Comics Scholars Survey Results, November 1995

compiled by Peter M. Coogan

I. Academia

My questions here focused on where comics can be studied, and what libraries exist. Departments and programs mentioned included English, American Studies, Communication Arts, Sociology, Journalism, and Popular Culture. Amy Nyberg forwarded a list of schools at which dissertations dealing with comics had been granted:

Adelphi University
Bowling Green State University
Columbia University Teacher's College
Fordham University
Loyola University
New York University
Ohio State University
Rensselear Polytechnic Institute
United States International University
University of California-David
University of Denver
University of Texas at Austin

Amy recently finished her dissertation so the University of Wisconsin at Madison can be added to the list, as can as can Vanderbilt (Joe Witek), and the University of Maryland (Judith O'Sullivan). In 1996 Michigan State University should be on the list when my dissertation is finished.

Michigan State University has an excellent American Studies program and comic art research collection; I'd like to see more graduate students taking advantage of the facilities here. Additionally, I'm working on a proposal for a Center for Comics Studies at MSU; details as this develops.

Several doctoral students are working on their dissertations at various universities around the country, including the University of Connecticut (Gene Kannenberg and Charles Hatfield), the University of Michigan (Mark Rogers), and Texas Tech. University (Jeff Williams ), as well as may other places.

I.1. Where specifically are comics being studied, taught, and archived?
I.2. How are comics being used in education (what is being taught, how, and what materials are being used)?

Martin Barker "runs a full year's course on comics, covering most aspect" at the Bristol Polytechnic in Britain. He mentioned Paul Dawson's course on graphic novels, and Dave Huxley's use of comics in a graphics course (all three in the United Kingdom). Joseph Witek, at Stetson Univ ersity in Florida, regularly teaches courses using comics, as does Donald Ault. Jon Suter has taught graduate and undergraduate courses which focus on or incorporate comics as a part of popular culture courses. Tom Roberts presented "A Serious Course in the Comics" at the 1993 Comic Arts Conference.

Materials used include the two Smithsonian books, Will Eisner's Comics and Sequential Art, current issues of comics, and graphic novels. Understanding Comics is certainly in use by now.

The MSU collection has some comics course materials, but more is always appreciated. I'd like to build a comprehensive collection of syllabi and course materials so that models would be available for teachers who are trying to design such courses. Charle s Hatfield is working on an article for The Comics Journal on college level courses in comics, and Jeff Williams has sent out a call for papers on the topic for the 1995 PCA (see Comic Art Studies #53).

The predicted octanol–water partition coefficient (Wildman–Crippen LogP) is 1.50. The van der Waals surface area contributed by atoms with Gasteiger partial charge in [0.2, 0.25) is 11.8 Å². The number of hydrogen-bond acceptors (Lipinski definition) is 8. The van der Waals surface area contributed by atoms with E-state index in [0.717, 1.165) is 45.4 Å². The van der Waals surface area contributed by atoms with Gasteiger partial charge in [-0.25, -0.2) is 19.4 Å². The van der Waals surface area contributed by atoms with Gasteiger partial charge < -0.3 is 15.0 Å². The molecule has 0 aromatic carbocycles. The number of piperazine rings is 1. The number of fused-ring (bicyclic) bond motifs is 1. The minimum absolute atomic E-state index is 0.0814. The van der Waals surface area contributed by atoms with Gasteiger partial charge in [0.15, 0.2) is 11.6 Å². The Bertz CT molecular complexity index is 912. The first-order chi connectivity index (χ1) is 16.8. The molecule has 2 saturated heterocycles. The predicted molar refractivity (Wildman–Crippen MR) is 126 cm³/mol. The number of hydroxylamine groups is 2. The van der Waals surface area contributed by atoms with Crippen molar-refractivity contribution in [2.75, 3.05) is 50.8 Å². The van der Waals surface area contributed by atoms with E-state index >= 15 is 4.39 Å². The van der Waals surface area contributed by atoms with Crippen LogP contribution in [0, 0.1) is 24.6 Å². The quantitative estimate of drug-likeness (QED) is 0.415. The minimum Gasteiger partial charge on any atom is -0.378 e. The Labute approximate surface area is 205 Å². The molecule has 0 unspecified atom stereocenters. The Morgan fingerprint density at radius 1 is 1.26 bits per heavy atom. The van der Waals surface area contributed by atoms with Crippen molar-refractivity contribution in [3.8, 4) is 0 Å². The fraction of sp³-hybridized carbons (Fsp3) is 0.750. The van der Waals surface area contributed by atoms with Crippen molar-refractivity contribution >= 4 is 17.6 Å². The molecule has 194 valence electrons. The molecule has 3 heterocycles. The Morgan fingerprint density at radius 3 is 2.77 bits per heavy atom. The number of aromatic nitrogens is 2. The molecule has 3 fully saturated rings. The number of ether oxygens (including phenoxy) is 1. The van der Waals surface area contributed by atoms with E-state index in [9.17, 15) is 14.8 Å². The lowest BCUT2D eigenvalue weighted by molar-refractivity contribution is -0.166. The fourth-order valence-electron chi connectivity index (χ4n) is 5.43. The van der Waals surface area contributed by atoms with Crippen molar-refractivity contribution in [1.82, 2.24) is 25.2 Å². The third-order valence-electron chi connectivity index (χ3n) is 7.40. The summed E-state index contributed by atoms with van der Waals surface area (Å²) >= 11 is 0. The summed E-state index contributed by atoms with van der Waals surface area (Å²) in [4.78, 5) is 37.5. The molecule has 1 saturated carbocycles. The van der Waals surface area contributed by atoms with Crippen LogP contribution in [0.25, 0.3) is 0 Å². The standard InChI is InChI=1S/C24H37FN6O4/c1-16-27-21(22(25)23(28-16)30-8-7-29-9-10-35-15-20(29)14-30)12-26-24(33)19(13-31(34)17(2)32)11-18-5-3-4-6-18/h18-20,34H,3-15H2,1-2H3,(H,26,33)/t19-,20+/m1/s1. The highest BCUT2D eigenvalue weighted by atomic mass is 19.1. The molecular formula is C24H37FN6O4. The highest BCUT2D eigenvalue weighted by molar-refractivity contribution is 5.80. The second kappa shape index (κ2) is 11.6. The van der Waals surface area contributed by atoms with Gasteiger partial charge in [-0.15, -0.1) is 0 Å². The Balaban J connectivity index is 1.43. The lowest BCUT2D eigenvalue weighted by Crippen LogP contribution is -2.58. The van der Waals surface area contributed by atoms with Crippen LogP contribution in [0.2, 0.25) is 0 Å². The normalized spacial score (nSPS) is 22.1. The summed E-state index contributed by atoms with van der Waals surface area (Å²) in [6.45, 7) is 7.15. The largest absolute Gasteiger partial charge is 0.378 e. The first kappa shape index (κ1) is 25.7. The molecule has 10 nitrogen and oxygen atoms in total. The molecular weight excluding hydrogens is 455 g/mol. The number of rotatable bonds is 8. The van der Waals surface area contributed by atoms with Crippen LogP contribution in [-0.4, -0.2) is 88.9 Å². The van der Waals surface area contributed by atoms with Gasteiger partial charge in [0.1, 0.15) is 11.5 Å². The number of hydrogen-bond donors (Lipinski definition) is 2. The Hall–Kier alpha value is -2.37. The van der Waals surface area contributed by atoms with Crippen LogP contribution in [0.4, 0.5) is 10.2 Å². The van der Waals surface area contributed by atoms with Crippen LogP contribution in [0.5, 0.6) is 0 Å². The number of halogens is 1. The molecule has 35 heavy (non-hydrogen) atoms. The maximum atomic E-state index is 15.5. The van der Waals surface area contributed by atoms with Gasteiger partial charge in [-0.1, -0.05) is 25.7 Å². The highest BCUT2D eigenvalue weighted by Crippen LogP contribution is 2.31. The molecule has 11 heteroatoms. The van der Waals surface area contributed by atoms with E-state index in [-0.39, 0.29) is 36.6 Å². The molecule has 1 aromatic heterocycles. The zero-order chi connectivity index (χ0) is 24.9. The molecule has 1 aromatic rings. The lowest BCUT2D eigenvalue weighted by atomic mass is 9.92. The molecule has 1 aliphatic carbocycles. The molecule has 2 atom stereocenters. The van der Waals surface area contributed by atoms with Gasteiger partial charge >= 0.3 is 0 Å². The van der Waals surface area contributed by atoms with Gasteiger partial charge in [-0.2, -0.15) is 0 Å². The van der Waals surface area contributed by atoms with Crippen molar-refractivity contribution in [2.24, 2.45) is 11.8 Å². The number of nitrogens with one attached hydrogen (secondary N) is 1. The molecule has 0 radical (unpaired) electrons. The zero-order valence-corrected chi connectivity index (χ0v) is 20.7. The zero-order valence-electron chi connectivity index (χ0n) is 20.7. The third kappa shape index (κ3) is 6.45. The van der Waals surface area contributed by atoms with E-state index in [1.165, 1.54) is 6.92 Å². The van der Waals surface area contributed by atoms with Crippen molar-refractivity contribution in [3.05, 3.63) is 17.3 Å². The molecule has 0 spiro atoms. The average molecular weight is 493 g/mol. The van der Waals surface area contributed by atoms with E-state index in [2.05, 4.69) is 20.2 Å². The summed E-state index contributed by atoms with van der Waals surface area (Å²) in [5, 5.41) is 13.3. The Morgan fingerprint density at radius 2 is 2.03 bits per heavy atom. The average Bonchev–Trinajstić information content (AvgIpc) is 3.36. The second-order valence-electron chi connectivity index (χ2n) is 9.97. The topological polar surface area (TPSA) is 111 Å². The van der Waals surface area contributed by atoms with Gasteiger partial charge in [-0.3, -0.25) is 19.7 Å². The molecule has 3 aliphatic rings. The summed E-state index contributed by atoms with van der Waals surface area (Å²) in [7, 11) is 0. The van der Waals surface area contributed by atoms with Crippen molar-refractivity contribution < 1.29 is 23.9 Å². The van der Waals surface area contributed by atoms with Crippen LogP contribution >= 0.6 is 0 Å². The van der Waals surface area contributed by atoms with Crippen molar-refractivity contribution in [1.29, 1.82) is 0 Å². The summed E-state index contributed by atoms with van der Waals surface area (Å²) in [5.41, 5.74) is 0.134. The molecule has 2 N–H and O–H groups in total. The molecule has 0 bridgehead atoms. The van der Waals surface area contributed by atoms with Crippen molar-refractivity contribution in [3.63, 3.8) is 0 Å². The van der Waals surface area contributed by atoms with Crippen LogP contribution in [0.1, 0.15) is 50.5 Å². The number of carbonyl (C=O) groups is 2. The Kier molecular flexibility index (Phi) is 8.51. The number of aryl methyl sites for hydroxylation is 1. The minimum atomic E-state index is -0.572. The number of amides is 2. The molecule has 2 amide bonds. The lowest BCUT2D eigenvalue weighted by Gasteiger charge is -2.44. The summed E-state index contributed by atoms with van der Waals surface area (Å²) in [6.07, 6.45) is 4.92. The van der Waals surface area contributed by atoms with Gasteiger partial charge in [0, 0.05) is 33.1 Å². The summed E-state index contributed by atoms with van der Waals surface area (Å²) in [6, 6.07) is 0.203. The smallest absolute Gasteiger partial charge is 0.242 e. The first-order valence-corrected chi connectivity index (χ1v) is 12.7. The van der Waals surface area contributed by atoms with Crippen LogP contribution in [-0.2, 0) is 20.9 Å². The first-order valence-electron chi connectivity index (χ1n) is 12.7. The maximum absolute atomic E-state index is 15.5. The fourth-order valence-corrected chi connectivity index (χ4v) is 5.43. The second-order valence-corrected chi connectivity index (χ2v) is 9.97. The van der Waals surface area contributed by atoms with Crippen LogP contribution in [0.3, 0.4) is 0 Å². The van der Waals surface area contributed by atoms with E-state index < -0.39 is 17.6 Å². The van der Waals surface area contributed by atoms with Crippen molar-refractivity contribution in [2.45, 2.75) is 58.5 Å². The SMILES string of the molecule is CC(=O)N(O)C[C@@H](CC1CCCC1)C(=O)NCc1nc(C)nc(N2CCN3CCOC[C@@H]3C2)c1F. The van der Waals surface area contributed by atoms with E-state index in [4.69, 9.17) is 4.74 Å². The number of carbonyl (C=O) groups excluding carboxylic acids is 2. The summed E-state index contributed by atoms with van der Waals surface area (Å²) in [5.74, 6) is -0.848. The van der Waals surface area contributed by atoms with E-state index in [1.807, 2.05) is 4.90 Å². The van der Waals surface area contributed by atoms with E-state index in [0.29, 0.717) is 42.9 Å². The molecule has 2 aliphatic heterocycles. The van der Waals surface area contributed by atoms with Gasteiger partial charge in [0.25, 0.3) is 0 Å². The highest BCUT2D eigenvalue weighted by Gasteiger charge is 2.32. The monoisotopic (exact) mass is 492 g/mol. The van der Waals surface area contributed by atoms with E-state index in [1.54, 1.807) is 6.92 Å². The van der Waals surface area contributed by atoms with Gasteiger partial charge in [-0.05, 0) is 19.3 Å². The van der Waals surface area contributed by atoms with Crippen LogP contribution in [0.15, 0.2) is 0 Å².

Luca Somigli raised several interesting issues. First, he has not had the opportunity as a graduate student to teach comics as a part of his Comparative Literature courses the way he has had with film and the figurative arts. Second, despite their problematic nature, an anthology of comics, a "Norton," which is not a canon, but could serve as "a way of bringing together a number of approaches to the medium for undergraduate teaching (different genres, comics from different time periods and geographical areas, comics that allow us to discuss questions of the representation of sexual, racial, ethnic, and class 'otherness,'" and the aesthetics of comics. He asked who would publish such an anthology, how would it be marketed, and do such texts follow or precede the acceptance of comics as a suitable medium for undergraduate teaching?

The Savanna College of Art and Design split off a Sequential Art department from its Illustration department in 1993 and offers both a B.F.A. and an M.F.A. in Sequential Art.

Randy Scott's book provides a list of comics collections in libraries, Comics Librarianship: A Handbook (Jefferson, N.C.: McFarland, 1990), and his "Comics Research Libraries" lists 52 libraries. George Hagenauer is working on a Handbook for Collecting Comic Art and has tracked down about 250 collections of art and cartoonist papers in museum and university libraries. The Library of Congress recently began cataloging their comics collection based on the work Randy Scott has been performing diligently all these years. Washington State University has collected underground, newave, and small press comix since 1984. At present (1995) they have around 4000-5000 volumes, according to Steve Willis.

I.3. How can libraries be encouraged to build comics collections?

The responses here focused on finding comics friendly libraries (and schools by extension) and then generating donations. The collections at MSU and Bowling Green were both built on donations, including steady streams of material from Eclipse Comics and other publishers to MSU. Currently I'm working on institutionalizing MSU's place on the companies' comp lists.

Back to the Introduction and Survey Outline